Basal cell carcinoma
Dr Nirasha Chiranjan, a radiation oncologist, unpacks the causes and warnings signs of basal cell carcinoma and the treatment and prevention thereof.
With summer upon us, it’s important to remember that overexposure to the sun may have harmful side effects, including increasing your risk of skin cancer.
Skin cancer is one of the most common cancers worldwide. Basal cell carcinoma (BCC) is a type of skin cancer that is locally invasive and causes destruction of the skin and underling bone. It has a low metastatic potential compared to the other types of skin cancers.
The incidence of basal cell carcinoma increases with age and is more common in men. The majority of basal cell carcinomas occur on the face and trunk.
On histopathology, basal cell carcinomas are divided into three groups: nodular, superficial and morpheaform.
1. UV radiation
- Sun exposure — Exposure to UV radiation from sunlight is the most important environmental cause of BCC, and most risk factors relate directly to a person’s sun exposure habits or susceptibility to solar radiation. These risk factors include having fair skin, light-coloured eyes, red hair, northern European ancestry, older age, childhood freckling, and an increased number of past sunburns. Childhood sun exposure appears to be more important than exposure during adult life.
- Tanning beds — The use of tanning beds may increase the risk for early development of BCC.
2. Inherited disorders
- Inherited disorders that are associated with a greatly increased risk of developing BCC at an early age are Gorlin syndrome, Rombo syndrome, xeroderma pigmentosum and oculocutaneous albinism.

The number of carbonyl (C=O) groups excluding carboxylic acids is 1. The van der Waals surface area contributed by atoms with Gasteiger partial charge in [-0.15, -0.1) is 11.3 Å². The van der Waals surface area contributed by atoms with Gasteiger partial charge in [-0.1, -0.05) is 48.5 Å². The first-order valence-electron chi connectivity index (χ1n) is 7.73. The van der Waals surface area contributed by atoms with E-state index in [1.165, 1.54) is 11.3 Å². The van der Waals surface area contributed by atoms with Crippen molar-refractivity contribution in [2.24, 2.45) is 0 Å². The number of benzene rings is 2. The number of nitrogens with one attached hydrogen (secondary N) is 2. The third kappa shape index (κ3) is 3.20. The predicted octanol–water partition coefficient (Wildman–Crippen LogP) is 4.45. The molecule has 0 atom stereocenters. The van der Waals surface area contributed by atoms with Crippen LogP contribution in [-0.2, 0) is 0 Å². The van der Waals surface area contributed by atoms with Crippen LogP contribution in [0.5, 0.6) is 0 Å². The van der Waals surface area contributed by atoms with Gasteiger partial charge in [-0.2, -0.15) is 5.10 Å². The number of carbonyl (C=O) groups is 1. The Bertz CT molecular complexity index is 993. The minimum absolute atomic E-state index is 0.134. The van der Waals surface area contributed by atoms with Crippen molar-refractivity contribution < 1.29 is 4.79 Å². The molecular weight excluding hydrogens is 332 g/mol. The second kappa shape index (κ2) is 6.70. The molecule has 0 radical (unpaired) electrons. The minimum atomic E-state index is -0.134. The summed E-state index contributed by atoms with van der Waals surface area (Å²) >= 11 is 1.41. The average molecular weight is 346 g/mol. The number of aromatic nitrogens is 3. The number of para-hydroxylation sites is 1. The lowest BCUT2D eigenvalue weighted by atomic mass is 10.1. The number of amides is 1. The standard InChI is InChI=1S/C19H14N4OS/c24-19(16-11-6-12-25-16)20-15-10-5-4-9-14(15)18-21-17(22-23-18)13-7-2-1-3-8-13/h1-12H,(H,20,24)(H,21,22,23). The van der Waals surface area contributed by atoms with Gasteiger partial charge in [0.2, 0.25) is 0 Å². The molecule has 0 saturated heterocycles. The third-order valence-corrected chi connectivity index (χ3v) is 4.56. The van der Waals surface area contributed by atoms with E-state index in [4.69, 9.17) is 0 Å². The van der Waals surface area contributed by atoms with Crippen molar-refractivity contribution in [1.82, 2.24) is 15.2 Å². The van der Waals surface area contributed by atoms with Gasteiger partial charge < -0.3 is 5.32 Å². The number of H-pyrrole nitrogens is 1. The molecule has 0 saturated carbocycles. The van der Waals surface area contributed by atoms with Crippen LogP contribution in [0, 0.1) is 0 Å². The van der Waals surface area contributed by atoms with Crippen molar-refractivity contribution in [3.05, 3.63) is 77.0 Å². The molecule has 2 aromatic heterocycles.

- Chronic immunosuppression, as occurs with solid organ transplantation and with HIV infection may increase risk for the development of BCC.
4. Lifestyle factors – Smoking
Check for basal cell carcinomas where your skin is most exposed to the sun like the face, neck, scalp and chest. BCC can present as a:
- Non-healing sore which bleeds on contact
- Red irritated patch of skin
- Scar-like area
- Small pink growth
The diagnosis of basal cell carcinoma is made on clinical examination and biopsy.
Treatment options include:
- Surgical excision
- Mohs micrographic surgery
- Curettage and electrodesiccation
- Radiation therapy
- Topical agents
- Photodynamic therapy
Tumour characteristics, such as size, location, and pathology, as well as treatment tolerability, cost, and patient preference influence the selection of treatment. The prognosis for most patients with primary, low-risk BCC is excellent.
The primary approach to the prevention of basal cell carcinoma is protection from sun exposure. The various techniques to minimise solar exposure are use of a broad-spectrum sunscreen SPF 30 or higher, sun-protective clothing including hats and sunglasses, staying in the shade and avoidance of outdoor activities when the sun is strongest (9am-3pm).
Take home message
Basal cell carcinomas grow slowly, most are curable and cause minimal damage when caught and treated early. Understanding BCC causes, risk factors and warning signs can help you detect them early, when theyare easiest to treat and cure.
MEET THE EXPERT – Dr Nirasha Chiranjan
Dr Nirasha Chiranjan is a radiation oncologist. Her special interests are the breast, gynaecological, head and neck, and central nervous system cancers. She is based at the Life Flora Hospital, Sandton Oncology (Morningside) and Ahmed Kathrada Cancer Institute. (cancersa.co.za/nirasha)
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